The Perrys had hired the men to do chores, Clark said, but when Algladis Perry caught one of them trying to steal money from their kitchen, she confronted him and was killed. When her husband tried to stop the attack, the other man killed him, police said. Clark said the men strangled their victims and suffocated them with a pillow.
Ballard and Smith came away with $120 and a gold chain, police said. They've been charged with murder, robbery and related offenses.
The Perrys' bodies were found at the base of a stairwell by one of their children about 12:52 a.m. Thursday. Because the bodies had no signs of trauma, authorities initially believed the couple could have died from carbon-monoxide poisoning, a theory that was quickly ruled out.
Yesterday, Clark said investigators' best lead in the case came from a next-door neighbor who told of seeing two young men in the back yard on the day of the slayings. When police took Ballard and Smith in for questioning, they confessed, Clark said.
Ballard, who lived with his grandmother around the corner on Huntingdon Street near 34th, had been away at college but had recently moved back, Clark said.
Less is known about Smith, who police said is from Glen Campbell, Pa., about 15 miles south of Punxsutawney.
Many neighborhood residents told the Daily News that they recognized Ballard, but not Smith.
A 51-year-old resident who declined to give her name said she knew Ballard as a "good guy" from a "good family."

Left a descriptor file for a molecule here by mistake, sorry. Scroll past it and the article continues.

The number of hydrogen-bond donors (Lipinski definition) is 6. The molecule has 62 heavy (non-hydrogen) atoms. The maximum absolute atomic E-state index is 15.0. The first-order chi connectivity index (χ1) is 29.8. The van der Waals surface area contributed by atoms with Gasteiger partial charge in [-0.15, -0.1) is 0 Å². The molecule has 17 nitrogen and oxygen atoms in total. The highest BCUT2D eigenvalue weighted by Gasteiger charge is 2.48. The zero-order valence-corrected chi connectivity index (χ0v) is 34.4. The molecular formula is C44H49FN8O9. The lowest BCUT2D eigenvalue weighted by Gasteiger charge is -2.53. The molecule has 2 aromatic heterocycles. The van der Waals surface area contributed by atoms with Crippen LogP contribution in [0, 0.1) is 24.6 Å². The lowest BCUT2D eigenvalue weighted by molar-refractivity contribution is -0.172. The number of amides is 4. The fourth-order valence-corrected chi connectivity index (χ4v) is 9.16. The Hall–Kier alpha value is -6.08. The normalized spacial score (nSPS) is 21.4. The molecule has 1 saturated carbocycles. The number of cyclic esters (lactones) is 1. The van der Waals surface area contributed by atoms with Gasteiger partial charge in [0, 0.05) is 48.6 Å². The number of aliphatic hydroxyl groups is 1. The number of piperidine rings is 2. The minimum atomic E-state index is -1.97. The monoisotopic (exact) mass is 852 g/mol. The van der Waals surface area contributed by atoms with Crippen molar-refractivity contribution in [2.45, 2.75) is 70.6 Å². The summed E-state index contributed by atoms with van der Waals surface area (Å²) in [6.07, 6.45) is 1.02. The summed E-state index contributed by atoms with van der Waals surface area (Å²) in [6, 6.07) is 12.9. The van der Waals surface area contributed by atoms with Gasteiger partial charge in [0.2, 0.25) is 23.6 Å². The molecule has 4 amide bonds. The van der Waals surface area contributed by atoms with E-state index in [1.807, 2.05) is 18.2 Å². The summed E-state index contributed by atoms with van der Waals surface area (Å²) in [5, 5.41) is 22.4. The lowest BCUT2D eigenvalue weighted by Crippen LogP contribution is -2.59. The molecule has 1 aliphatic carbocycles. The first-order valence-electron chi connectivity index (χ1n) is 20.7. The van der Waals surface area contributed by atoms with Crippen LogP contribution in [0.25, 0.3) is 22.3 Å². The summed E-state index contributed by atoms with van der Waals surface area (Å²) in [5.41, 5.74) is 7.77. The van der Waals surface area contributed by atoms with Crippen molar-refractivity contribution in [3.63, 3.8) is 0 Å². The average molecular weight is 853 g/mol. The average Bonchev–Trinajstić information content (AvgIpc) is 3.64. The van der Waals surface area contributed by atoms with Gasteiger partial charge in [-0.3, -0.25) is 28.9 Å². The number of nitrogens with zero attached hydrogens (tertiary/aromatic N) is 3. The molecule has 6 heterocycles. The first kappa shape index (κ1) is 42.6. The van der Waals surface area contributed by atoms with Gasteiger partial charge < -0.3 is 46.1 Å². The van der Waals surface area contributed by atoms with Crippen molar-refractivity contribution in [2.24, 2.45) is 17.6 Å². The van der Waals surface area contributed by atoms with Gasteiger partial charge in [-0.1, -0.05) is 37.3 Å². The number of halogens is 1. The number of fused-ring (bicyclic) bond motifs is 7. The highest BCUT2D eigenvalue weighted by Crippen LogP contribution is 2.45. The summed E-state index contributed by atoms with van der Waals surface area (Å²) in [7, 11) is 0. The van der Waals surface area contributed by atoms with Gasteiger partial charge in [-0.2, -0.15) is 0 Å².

"My heart goes out to the couple, their family and to Terry, because I know him - I know him but I don't have mercy for him," she said. "That could have been his grandmother."
Two men, ages 45 and 67, who also declined to give their names, said the incident had brought "a black eye" and "a scar" to their neighborhood.
The younger man described Ballard as a "character" who was "always into trouble."
"I don't want to swear, but he's a f---ing a--hole that does dumb stuff," the man said. "But that's your grandma's best friend, you got family around - how you going to do that?"
The older man said the Perrys and Ballard's grandmother were so close that "they were binded."
The younger man wondered how she was getting through this.
"She lost her best friends and now her grandson, over a senseless killing," he said. "I know she's hurting. This is bringing shame on his grandma's people."
Relatives of the Perrys who went to police headquarters yesterday politely declined to comment. A nephew of the couple is Donald Carlton, deputy commissioner of the Philadelphia Streets Department.
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